The second feature is the spectacular increase in corruption schemes and channels in the emergency situation of siphoning off hard-currency reserves that still amount to half a trillion dollars, which is approximately equal to the corporate debt. The decisions about rescuing banks that are known to be “close” to certain officials and opening credit lines to companies with unknown ownership structures are so opaque that the international financial services company Standard & Poor’s revised its outlook on Russia’s sovereign credit rating from “stable” to “negative” last week (www.newsru.com, 23 October). Corroborating this was Transparency International, which gave Russia its worst mark in eight years, so that in the Corruption Perception Index it now shares 147th place (out of 180) with Bangladesh, Kenya, and Syria (Nezavisimaya gazeta, October 24).

Medvedev quite possibly feels the need to add more substance to his anticorruption initiatives and provide some explanations for the apparent lack of results from the much-advertised interventions. Putin, however, cannot tolerate dissent from his junior partner, since any crack in the monolithic system of power could trigger an avalanche of desertions and revelations that would demonstrate that corruption is not a mere defect in his course of expanding state control over the economy but its core substance. His approval ratings may still remain high; but the social contract of “Putinism,” according to which the population enjoys the fruits of petro-prosperity while ignoring the shameless thievery of the ruling elite, is about to expire (www.gazeta.ru, October 22). The peculiar two-headed form of leadership was designed by the over-confident “tsar” for presiding over a permanent party of distributing tons of easy money; but it cannot function in the situation of escalating squabbles between elite clans and gathering social discontent. Cutting Medvedev down to size with his address was easy, but now Putin has to decide how much longer he can postpone the hard tasks of managing rather than explaining away the crisis that has transformed his pet projects into toxic assets.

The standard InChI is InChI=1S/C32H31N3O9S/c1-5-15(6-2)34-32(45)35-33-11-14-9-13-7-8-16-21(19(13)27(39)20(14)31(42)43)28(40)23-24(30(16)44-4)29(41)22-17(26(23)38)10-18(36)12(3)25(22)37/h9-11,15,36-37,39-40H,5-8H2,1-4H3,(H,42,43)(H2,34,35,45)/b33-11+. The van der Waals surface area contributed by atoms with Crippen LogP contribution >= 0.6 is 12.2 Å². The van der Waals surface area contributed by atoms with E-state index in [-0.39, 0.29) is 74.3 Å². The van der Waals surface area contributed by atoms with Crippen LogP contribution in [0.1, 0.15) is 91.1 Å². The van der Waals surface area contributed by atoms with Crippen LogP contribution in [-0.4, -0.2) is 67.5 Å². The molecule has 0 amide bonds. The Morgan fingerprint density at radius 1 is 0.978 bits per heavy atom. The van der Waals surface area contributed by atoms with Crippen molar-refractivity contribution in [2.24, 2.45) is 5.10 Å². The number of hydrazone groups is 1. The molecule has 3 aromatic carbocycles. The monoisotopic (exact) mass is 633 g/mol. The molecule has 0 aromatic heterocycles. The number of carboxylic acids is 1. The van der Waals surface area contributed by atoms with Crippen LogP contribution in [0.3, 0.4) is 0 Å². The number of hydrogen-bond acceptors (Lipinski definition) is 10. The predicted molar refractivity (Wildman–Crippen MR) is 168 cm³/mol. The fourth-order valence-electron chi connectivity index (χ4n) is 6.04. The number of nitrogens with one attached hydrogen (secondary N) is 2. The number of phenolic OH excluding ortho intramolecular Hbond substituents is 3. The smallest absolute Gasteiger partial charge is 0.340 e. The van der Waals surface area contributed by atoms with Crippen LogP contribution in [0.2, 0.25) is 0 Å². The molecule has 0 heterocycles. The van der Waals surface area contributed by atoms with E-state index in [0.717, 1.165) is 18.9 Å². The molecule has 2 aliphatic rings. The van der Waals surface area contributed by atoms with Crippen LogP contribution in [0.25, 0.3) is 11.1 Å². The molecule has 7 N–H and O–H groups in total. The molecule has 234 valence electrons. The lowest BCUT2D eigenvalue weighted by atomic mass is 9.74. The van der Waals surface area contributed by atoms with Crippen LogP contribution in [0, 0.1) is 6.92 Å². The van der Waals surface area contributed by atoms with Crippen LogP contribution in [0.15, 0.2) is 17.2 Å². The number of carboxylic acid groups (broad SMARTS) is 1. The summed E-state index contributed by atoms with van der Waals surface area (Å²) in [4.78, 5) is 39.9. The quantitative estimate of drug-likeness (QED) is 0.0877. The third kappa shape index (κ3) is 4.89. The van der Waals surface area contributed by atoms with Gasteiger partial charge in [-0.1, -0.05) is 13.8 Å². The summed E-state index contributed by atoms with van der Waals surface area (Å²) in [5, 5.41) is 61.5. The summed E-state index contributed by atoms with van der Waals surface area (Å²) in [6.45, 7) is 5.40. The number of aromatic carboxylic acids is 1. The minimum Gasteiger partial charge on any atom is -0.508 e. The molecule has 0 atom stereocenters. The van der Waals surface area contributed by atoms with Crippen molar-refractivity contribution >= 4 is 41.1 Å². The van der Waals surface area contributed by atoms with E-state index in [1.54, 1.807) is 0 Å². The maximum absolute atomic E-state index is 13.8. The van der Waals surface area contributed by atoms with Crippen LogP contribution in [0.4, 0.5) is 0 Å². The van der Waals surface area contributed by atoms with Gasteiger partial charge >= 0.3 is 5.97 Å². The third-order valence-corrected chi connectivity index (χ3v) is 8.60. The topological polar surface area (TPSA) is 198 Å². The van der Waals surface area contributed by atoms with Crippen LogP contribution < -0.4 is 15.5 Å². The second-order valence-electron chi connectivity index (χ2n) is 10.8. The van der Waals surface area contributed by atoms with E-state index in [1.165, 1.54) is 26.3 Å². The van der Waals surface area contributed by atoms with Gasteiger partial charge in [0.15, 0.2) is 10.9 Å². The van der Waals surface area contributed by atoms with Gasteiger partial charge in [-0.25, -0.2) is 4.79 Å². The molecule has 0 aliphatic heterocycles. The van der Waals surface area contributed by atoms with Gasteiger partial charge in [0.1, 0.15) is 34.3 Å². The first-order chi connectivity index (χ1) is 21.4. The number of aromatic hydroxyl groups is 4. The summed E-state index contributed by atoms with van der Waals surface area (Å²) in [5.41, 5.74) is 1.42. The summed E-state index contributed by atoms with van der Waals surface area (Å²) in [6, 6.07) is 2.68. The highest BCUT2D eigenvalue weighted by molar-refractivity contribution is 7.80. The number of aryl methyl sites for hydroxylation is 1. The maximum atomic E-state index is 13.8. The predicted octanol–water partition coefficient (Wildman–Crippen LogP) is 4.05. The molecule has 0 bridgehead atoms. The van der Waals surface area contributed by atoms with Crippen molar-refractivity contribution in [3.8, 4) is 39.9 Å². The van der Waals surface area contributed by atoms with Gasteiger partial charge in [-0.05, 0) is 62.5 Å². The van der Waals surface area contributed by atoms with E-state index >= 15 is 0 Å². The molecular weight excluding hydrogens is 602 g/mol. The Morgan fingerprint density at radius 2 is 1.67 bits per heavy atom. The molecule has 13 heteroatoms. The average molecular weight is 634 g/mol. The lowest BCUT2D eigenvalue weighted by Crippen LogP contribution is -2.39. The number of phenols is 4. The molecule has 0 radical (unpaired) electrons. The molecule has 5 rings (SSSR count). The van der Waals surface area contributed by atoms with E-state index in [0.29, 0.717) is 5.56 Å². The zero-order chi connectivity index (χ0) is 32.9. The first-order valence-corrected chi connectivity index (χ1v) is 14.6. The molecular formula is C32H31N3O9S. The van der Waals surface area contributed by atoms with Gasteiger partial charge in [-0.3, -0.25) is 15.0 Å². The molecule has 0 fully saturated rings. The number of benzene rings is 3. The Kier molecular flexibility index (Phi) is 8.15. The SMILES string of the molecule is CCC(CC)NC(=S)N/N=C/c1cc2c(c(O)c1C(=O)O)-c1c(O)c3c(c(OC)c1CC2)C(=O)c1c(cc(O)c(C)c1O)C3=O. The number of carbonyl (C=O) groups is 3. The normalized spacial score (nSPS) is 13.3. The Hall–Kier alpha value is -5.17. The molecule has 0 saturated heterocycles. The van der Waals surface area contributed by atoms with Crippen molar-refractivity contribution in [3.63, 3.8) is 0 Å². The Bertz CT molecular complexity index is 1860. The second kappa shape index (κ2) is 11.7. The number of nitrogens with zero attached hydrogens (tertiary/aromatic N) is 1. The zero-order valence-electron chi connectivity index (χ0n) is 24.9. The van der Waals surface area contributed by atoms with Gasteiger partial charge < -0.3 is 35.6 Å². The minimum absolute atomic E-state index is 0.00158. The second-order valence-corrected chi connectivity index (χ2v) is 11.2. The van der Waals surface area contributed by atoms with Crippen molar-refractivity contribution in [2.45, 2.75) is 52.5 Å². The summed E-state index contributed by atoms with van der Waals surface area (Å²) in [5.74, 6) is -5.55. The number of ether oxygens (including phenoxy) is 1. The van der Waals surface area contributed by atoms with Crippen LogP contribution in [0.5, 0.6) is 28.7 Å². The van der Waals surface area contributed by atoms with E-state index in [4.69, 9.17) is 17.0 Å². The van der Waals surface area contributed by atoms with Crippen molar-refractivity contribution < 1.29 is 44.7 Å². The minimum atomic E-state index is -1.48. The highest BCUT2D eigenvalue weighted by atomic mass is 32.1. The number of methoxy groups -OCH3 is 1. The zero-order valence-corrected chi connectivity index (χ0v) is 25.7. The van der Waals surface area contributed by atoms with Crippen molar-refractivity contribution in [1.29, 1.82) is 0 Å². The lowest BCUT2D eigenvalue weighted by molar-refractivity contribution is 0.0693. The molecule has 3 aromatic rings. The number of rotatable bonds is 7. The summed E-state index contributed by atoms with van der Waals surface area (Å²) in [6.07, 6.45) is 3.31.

Ultimately, Putin actually cancelled a major national address Medvedev was planning to make to discuss the crisis, humilating Medvedev to the Nth degree.  Meanwhile, as SWP notes:  ”

In a nutshell: Baev portrays a brittle natural state with stability dependent on simultaneously redistributing wealth to favored and powerful interests while generating enough growth to pacify the larger populace that is vulnerable to collapse due to defections of the powerful when the rents run low.” SWP agrees with that characterization.

So maybe Putin’s answer to our question would be simple:  “Because I don’t want the nation to become economically sound. I want crisis, I need them to survive.”